Dark Web Threat Intelligence
What is Dark Web Threat Intelligence?
Dark Web Threat Intelligence leverages data collection from the deep and dark web to help organizations identify, understand, and mitigate cyber threats that originate from the far corners of the Internet.
With its hidden websites, forums, and illicit marketplaces where cyber criminals can buy, sell, and trade stolen data or the tools to execute digital threats, the deep and dark web are valuable sources of threat intelligence for enterprises seeking a comprehensive approach to digital risk management.
What is the Dark Web?
Dark web threat intelligence may leverage data gathered from both deep web and dark web sources.
The Deep Web includes any and all websites that are not indexed by modern search engines and do not appear in the search engine results pages (SERPs) of providers like Google or DuckDuckGo.
Deep web properties can be accessed using conventional browsers like Google Chrome and Safari, but their absence from the SERPs means that users need prior knowledge of the URL or destination IP address to visit these websites. Password-protected forums, secured email accounts, and subscription websites are all part of the deep web.
The Dark Web, also known as the “invisible web” or the “hidden web”, consists exclusively of websites that do not appear on search engines and cannot be accessed by conventional web browsers.
Users may only access the dark web using special web browsers that encrypt data and enforce user anonymity. This measure is taken to prevent law enforcement, technology companies, and ISPs from keeping track of what happens on the dark web. Cyber criminals may also utilize virtual private networks (VPNs) and routing algorithms to obscure their identity and location when accessing illicit content on the dark web.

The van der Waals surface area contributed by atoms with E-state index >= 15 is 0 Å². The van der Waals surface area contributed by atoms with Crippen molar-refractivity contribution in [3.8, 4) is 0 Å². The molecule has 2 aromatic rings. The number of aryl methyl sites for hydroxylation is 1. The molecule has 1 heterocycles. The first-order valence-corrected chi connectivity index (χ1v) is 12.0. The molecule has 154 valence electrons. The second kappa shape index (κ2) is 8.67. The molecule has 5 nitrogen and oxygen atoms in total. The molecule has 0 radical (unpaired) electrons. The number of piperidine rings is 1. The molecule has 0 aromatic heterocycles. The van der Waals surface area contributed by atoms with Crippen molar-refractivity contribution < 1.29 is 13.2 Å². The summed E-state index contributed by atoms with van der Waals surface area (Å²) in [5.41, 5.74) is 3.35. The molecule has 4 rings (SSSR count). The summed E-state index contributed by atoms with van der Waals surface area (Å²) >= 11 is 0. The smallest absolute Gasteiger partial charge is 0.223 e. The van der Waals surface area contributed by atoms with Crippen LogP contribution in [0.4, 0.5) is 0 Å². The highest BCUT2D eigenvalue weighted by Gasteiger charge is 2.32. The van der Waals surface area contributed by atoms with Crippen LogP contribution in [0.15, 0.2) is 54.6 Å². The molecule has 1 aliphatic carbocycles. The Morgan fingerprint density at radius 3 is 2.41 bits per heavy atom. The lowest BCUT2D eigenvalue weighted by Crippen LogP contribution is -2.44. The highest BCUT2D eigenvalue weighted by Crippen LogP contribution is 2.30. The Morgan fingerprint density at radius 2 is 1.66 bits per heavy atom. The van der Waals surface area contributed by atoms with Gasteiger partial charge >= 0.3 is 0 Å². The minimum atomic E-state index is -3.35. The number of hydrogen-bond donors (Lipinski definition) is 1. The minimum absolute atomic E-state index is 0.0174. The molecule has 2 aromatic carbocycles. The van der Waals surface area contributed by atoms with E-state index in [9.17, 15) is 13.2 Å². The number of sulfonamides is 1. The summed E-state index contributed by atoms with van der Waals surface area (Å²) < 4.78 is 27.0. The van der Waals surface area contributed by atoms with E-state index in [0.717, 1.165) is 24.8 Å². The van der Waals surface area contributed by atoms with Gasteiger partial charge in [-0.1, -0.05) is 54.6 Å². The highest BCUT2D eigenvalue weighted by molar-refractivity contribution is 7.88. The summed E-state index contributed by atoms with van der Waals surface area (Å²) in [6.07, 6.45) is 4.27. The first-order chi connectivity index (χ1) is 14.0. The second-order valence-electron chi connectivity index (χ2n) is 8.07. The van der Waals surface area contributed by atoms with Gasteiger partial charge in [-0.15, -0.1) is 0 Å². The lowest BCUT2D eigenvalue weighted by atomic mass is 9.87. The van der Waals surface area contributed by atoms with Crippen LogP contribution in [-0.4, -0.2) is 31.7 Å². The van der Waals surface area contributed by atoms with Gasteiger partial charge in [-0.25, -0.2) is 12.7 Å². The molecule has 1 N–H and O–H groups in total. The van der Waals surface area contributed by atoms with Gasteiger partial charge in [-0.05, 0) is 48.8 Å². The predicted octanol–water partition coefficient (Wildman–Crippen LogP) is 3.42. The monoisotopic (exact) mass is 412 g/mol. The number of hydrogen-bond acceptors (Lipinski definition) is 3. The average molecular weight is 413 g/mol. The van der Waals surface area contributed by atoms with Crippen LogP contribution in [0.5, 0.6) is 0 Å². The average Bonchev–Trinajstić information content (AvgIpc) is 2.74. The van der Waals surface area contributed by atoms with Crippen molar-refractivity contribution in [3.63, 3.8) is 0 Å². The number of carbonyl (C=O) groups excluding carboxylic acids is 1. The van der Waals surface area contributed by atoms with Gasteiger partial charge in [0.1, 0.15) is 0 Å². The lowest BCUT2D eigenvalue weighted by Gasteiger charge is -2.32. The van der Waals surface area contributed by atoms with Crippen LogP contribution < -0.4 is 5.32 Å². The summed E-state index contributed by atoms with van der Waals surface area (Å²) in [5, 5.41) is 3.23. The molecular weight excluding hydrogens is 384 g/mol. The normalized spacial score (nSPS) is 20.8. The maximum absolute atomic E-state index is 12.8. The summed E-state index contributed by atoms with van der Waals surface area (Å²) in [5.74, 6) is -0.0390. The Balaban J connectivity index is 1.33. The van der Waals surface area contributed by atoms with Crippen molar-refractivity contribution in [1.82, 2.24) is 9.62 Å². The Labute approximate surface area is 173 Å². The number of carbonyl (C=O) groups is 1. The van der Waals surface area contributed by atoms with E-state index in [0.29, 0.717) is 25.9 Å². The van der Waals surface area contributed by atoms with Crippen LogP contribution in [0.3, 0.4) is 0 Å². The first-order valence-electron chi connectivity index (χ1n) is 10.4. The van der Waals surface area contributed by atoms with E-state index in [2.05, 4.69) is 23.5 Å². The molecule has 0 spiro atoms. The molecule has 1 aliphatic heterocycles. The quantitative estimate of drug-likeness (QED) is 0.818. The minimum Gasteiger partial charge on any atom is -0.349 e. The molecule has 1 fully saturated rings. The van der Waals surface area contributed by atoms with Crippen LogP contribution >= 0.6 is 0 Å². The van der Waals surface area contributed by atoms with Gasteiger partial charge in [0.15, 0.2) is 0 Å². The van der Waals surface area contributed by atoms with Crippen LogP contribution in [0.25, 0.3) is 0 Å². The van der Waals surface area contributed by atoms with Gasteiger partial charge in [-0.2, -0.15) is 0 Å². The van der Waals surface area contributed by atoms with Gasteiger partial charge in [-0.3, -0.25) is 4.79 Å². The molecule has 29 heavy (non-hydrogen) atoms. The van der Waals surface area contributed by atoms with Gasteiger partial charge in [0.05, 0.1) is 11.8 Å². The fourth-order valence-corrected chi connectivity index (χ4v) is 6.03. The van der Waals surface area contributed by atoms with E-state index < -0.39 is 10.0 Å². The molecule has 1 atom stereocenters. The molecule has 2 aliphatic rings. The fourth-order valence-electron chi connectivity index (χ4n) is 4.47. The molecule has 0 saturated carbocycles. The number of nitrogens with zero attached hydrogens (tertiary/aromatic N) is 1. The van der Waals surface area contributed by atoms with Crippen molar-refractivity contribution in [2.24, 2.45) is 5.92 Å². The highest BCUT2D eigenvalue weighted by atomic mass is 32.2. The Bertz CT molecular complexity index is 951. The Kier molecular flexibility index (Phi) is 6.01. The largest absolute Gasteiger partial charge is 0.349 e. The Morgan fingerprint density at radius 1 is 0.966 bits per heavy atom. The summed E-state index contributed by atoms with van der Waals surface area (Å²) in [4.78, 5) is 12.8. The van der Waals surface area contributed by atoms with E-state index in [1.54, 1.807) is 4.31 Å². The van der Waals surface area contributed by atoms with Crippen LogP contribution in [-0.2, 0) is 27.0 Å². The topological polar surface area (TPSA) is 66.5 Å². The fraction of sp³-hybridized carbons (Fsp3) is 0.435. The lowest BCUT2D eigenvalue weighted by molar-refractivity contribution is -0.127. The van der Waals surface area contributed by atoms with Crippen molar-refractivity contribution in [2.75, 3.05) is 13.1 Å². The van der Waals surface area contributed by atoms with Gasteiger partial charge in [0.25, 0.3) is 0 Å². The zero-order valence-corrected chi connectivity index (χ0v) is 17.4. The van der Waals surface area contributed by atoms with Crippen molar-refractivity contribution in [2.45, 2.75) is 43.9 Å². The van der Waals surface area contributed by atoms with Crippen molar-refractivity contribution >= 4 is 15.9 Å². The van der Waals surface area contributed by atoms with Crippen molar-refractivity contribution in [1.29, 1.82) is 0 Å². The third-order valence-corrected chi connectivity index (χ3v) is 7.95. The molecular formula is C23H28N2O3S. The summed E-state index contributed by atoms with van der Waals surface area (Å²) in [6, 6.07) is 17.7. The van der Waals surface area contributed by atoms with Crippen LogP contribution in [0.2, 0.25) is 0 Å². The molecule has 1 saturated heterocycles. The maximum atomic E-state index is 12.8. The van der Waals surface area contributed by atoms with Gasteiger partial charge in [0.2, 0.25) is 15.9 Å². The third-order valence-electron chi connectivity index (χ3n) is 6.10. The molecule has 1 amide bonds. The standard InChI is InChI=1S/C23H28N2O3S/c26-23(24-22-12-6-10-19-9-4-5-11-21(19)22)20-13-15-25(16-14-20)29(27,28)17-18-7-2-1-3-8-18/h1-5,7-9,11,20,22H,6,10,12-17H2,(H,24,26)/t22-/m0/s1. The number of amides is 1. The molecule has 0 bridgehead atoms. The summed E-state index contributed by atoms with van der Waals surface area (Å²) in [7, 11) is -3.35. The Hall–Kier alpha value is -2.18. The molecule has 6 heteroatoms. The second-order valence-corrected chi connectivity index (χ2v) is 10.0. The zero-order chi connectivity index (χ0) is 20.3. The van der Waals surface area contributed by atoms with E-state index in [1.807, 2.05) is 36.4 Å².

Why is Dark Web Threat Intelligence Important?
Because it is largely hidden from public view, and due to the anonymity that it provides, the dark web has become a hotbed for cybercrime and a place where digital threat actors feel safe to trade stolen data, traffic in malicious scripts and software, and openly discuss their plans to carry out cyber attacks against enterprise targets.
Digital threat actors also tend to host cyberattack infrastructure in the deep web, where malicious domains and spoofed websites are hidden from search engines but remain accessible to cybercrime targets using conventional web browsers.
Dark web threat intelligence gives enterprises the opportunity to identify, understand, and mitigate digital threats that originate in parts of the world wide web that are normally hidden from public view.
5 Types of Threats Exposed by Dark Web Threat Intelligence
Dark web threat intelligence enables enterprise organizations to identify, understand, and enact countermeasures against several types of digital threats that originate in the dark web. These threats include, but aren’t limited to the following:
- Software Vulnerabilities and Exploits – Cybercriminals use the dark web to exchange information about known software vulnerabilities and exploits that may be used to attack and infiltrate enterprise targets. Dark web threat intelligence helps organizations identify and patch these vulnerabilities in their own networks before they can be exploited.